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Enniscorthy’s GPO

The Athenaeum is a nineteenth-century architectural gem tucked away on a traditional terraced street in Enniscorthy. The Grand Old Lady of Castle Street is a theater and town hall built in 1892 at the behest of the Roman Catholic Administrator of St Aidan’s parish, Reverend William Fortune. With a strong history and even stronger roots!

Michael Lynch of Court Street won the contract to build the Athenaeum according to the plans of architect J.K. Freeman. The total cost of construction was £2,207- 5s – 2d which is the equivalent of €1,628,157 in 2016. All of the money to cover these costs was raised by the men and women of Enniscorthy and district.

As a theatre, it was hugely successful with traveling dramatic companies or ‘outfits’ featuring theatrical greats like Anew MacMaster, Mícheál Mac Líammóir and Hilton Edwards. Local drama and musical groups performed in the Athenaeum some winning All-Ireland awards.

In 1916 the Irish Volunteers chose the Athenaeum as their headquarters. They thought that the castle was too exposed and would be an easier target for British artillery.

At daybreak on Thursday 27th of April, the fourth day of the Rising in Dublin, the Enniscorthy Volunteers gathered at Keegan’s at 10, Irish Street, collected their arms and marched to the Athenaeum where they set up their command center. The reading room was used as a guard room; the billiard rooms were used as office space; Cumann na mBan established a hospital in the auditorium and the stage and dressing rooms were prepared as dormitories with commandeered mattresses, blankets and pillows.

The leaders of the Enniscorthy garrison were: Robert Brennan, P.P. Galligan, Séamus Rafter, Séumas Doyle, Richard King and Michael de Lacy. The Volunteers occupied many of the important buildings in the town and set up outposts on all approach roads to the town and strategic sniping posts.

The Aftermath

After four days of a practically bloodless rebellion, the County Wexford Volunteers in the Enniscorthy garrison were forced to surrender on 1st May on direct order from Pádraig Pearse in his cell in Arbour Hill Prison. The surrender notice was given to Colonel French, a retired British army officer who lived in Newbay House, Wexford. The leaders were marched from the Athenaeum and conveyed to the military barracks in Wexford town.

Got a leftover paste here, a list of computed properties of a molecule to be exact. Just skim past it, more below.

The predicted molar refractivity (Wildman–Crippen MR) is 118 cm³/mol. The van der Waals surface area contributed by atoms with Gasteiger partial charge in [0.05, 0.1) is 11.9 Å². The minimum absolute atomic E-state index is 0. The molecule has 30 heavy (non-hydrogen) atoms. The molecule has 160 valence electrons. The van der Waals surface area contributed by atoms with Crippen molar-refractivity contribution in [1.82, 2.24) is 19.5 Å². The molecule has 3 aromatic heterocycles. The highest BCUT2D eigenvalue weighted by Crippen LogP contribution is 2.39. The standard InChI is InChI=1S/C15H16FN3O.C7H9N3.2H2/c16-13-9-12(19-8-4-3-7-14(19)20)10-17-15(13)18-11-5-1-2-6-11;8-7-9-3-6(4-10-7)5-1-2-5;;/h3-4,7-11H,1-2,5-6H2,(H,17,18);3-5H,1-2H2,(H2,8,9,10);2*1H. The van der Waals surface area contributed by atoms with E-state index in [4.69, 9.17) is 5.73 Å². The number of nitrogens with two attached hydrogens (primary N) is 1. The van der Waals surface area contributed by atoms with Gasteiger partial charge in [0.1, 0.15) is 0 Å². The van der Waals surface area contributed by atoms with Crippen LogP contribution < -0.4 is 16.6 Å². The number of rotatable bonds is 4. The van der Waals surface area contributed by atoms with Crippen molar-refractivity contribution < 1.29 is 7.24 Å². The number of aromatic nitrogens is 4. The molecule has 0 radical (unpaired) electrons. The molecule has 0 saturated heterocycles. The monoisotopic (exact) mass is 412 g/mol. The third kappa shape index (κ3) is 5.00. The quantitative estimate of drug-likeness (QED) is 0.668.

The Athenaeum was evacuated before the arrival of Colonel French and the Connaught Rangers. A general round-up of the Volunteers took place and three hundred and seventy-five rebels were arrested. Many were deported to prisons in England, some without trial. Others were released from Dublin prisons.

The Athenaeum continued to hold a prominent place in Enniscorthy social and educational circles.

Due to the withdrawal of the Fire Safety Certificate in 2004, the Athenaeum was closed. The town was at the loss of their theater for the first time in one hundred and twelve years.

A New Beginning

In 2008, a voluntary committee was put together and worked to raise money to have the building opened again to the public. After seven years of fundraising, the Athenaeum was nominated by the 1916 Commemoration Committee as the flag-ship project for Enniscorthy’s 2016 commemorations. As a result, central government allocated almost one million euro for the total refurbishment of the building.

The Athenaeum has been resurrected in honor of the Irish Volunteers, thespians and community people, to proclaim their legacy nationally.

Our little gem soaked in irish history…